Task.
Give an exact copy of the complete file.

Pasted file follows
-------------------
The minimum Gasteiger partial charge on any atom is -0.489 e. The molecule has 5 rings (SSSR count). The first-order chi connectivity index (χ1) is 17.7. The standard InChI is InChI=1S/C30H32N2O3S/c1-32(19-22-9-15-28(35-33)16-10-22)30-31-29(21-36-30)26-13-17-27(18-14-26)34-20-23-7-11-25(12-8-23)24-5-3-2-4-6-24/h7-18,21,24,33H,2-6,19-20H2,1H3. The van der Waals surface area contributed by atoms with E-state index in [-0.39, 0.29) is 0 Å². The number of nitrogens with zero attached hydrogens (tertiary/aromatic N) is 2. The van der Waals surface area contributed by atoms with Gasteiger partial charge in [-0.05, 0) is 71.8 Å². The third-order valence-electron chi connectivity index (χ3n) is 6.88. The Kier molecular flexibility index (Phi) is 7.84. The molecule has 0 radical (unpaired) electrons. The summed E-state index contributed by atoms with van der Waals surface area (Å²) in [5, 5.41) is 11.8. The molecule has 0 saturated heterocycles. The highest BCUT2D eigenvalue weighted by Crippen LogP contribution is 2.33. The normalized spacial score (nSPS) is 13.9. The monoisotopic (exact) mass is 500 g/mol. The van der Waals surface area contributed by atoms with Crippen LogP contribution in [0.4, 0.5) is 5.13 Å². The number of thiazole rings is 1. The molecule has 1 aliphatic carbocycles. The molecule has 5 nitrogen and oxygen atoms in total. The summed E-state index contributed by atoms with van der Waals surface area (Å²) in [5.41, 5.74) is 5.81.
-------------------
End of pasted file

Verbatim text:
The minimum Gasteiger partial charge on any atom is -0.489 e. The molecule has 5 rings (SSSR count). The first-order chi connectivity index (χ1) is 17.7. The standard InChI is InChI=1S/C30H32N2O3S/c1-32(19-22-9-15-28(35-33)16-10-22)30-31-29(21-36-30)26-13-17-27(18-14-26)34-20-23-7-11-25(12-8-23)24-5-3-2-4-6-24/h7-18,21,24,33H,2-6,19-20H2,1H3. The van der Waals surface area contributed by atoms with E-state index in [-0.39, 0.29) is 0 Å². The number of nitrogens with zero attached hydrogens (tertiary/aromatic N) is 2. The van der Waals surface area contributed by atoms with Gasteiger partial charge in [-0.05, 0) is 71.8 Å². The third-order valence-electron chi connectivity index (χ3n) is 6.88. The Kier molecular flexibility index (Phi) is 7.84. The molecule has 0 radical (unpaired) electrons. The summed E-state index contributed by atoms with van der Waals surface area (Å²) in [5, 5.41) is 11.8. The molecule has 0 saturated heterocycles. The highest BCUT2D eigenvalue weighted by Crippen LogP contribution is 2.33. The normalized spacial score (nSPS) is 13.9. The monoisotopic (exact) mass is 500 g/mol. The van der Waals surface area contributed by atoms with Crippen LogP contribution in [0.4, 0.5) is 5.13 Å². The number of thiazole rings is 1. The molecule has 1 aliphatic carbocycles. The molecule has 5 nitrogen and oxygen atoms in total. The summed E-state index contributed by atoms with van der Waals surface area (Å²) in [5.41, 5.74) is 5.81.